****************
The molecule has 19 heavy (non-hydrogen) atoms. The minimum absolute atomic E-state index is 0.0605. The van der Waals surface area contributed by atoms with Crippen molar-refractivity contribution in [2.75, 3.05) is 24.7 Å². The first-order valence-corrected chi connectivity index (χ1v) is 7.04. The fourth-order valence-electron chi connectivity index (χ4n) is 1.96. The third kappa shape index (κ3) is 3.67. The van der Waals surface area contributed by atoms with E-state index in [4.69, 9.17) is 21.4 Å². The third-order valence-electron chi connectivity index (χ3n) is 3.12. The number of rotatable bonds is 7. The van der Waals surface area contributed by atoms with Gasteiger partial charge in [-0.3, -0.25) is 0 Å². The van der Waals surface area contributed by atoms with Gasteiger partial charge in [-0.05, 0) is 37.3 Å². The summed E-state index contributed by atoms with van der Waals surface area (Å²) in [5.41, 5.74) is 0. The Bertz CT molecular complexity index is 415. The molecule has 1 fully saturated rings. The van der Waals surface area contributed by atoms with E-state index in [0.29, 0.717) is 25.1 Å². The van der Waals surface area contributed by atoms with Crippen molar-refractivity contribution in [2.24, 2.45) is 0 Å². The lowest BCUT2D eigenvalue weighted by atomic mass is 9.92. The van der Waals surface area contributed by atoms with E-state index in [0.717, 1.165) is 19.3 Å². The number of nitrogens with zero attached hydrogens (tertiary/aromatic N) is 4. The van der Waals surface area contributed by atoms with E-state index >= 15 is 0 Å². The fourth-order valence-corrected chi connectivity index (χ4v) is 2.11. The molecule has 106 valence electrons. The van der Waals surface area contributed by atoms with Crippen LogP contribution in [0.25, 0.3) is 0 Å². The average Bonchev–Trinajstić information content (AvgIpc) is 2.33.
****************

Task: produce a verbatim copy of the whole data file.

The molecule has 19 heavy (non-hydrogen) atoms. The minimum absolute atomic E-state index is 0.0605. The van der Waals surface area contributed by atoms with Crippen molar-refractivity contribution in [2.75, 3.05) is 24.7 Å². The first-order valence-corrected chi connectivity index (χ1v) is 7.04. The fourth-order valence-electron chi connectivity index (χ4n) is 1.96. The third kappa shape index (κ3) is 3.67. The van der Waals surface area contributed by atoms with E-state index in [4.69, 9.17) is 21.4 Å². The third-order valence-electron chi connectivity index (χ3n) is 3.12. The number of rotatable bonds is 7. The van der Waals surface area contributed by atoms with Gasteiger partial charge in [-0.3, -0.25) is 0 Å². The van der Waals surface area contributed by atoms with Gasteiger partial charge in [-0.05, 0) is 37.3 Å². The summed E-state index contributed by atoms with van der Waals surface area (Å²) in [5.41, 5.74) is 0. The Bertz CT molecular complexity index is 415. The molecule has 1 fully saturated rings. The van der Waals surface area contributed by atoms with E-state index in [0.29, 0.717) is 25.1 Å². The van der Waals surface area contributed by atoms with Crippen molar-refractivity contribution in [2.24, 2.45) is 0 Å². The lowest BCUT2D eigenvalue weighted by atomic mass is 9.92. The van der Waals surface area contributed by atoms with E-state index in [0.717, 1.165) is 19.3 Å². The number of nitrogens with zero attached hydrogens (tertiary/aromatic N) is 4. The van der Waals surface area contributed by atoms with E-state index >= 15 is 0 Å². The fourth-order valence-corrected chi connectivity index (χ4v) is 2.11. The molecule has 106 valence electrons. The van der Waals surface area contributed by atoms with Crippen LogP contribution in [0.25, 0.3) is 0 Å². The average Bonchev–Trinajstić information content (AvgIpc) is 2.33.